8.4 Forecasting in an Institutional Context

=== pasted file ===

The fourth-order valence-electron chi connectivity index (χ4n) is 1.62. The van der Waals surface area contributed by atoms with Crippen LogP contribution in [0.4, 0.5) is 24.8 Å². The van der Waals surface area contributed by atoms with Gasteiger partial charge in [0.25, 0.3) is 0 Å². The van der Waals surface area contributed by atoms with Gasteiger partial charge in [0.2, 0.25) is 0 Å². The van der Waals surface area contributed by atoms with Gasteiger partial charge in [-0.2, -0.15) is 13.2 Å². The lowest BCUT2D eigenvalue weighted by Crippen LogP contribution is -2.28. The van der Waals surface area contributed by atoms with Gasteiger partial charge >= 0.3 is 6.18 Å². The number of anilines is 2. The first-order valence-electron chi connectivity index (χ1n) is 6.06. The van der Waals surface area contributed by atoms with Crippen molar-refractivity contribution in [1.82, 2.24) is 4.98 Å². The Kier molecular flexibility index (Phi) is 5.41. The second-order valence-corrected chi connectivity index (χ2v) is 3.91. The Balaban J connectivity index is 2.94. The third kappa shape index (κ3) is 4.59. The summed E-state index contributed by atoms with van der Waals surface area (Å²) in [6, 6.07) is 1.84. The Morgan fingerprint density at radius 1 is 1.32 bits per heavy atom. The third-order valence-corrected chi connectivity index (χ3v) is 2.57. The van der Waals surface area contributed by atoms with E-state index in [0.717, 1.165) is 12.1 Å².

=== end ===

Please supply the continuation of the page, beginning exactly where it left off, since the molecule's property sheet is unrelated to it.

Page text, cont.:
Section 8.1.2 described the relationship of institutions and technology. Certainly the institutional constraints, impacts, and reactions to and from innovation are critical components of the TDS. This is a very broad topic, and different technologies will encounter very different institutional contexts. For instance, the development of medical innovations from stem cells research has encountered major resistance from religious institutions and their political allies, while there is relatively little religious sensitivity to alternative sources of energy. In some situations, the institutional context can be very positive. Singh and Allen (2006) discuss the importance of universities in Pittsburgh's postindustrial economy, and many other regions with twentieth-century industrial success are looking to their universities as important institutional assets in growing technology-based businesses. Much also has been written about the ways that government can either enable or constrain innovation. India, for example, is increasingly a force in information technology (IT), but the booming IT economic sector did not develop until the government liberalized its restrictive policies toward business. Christensen (Christensen and Overdorf, 2000) and others have talked about the importance of a supportive environment to the nurturing of disruptive technologies in the United States. The constraints and encouragement can come in cultural and other unofficial ...

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